Editor’s Column: A Sad Milestone

The United States marked a sad milestone this week: 500,000 deaths attributed to COVID-19. You can argue about the numbers. You can insist that the doctors who are treating those patients are fudging the numbers for nefarious reasons. You can say most of those people would have died anyway because they were old or had a pre-existing condition. You can say it’s no worse than the flu (although the lack of flu cases this year does leave one wondering if wearing masks, staying home when you’re sick, and washing our hands has had an impact on flu).

Regardless, half a million people are dead in the U.S. alone, leaving millions more in the grip of grief. The effects of that loss will be felt by generations to come, and will have an impact on us all. As much as we like to take pride in our “independence,” especially out here in the West, the truth is we’re all much more interconnected than we want to admit.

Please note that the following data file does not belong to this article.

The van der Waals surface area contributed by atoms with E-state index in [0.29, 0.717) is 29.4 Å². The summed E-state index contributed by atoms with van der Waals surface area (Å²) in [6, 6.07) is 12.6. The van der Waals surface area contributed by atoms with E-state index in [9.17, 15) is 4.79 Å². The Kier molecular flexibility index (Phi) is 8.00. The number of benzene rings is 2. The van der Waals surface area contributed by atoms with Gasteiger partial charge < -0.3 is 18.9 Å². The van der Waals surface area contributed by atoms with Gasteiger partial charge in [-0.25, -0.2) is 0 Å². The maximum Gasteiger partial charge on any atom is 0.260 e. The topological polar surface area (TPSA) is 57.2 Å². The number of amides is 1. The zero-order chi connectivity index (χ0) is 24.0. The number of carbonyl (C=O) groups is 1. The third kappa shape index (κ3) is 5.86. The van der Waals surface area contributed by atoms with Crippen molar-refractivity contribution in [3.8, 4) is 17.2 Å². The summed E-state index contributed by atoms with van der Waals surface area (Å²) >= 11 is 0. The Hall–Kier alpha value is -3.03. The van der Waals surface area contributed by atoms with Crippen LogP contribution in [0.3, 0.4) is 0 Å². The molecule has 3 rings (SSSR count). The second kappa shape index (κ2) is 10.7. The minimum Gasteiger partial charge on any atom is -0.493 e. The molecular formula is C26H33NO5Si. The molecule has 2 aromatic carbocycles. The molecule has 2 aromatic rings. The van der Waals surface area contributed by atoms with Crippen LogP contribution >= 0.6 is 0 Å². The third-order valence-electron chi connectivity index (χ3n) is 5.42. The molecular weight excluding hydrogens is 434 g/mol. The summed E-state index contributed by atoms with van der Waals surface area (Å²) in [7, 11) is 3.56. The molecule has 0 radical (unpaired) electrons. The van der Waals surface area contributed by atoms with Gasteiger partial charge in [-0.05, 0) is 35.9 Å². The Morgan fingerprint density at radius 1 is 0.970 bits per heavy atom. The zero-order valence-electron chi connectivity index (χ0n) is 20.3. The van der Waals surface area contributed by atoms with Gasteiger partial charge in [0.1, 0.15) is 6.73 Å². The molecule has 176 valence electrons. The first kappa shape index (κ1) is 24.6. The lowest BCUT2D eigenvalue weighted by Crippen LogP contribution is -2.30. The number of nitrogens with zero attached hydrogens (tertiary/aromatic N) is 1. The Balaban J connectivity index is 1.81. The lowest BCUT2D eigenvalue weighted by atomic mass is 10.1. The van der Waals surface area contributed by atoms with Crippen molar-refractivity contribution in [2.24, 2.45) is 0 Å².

“No man is an island, entire of itself; every man is a piece of the continent, a part of the main. If a clod be washed away by the sea, Europe is the less, as well as if a promontory were, as well as if a manor of thy friend’s or of thine own were: any man’s death diminishes me, because I am involved in mankind, and therefore never send to know for whom the bells tolls; it tolls for thee.”

~ John Donne
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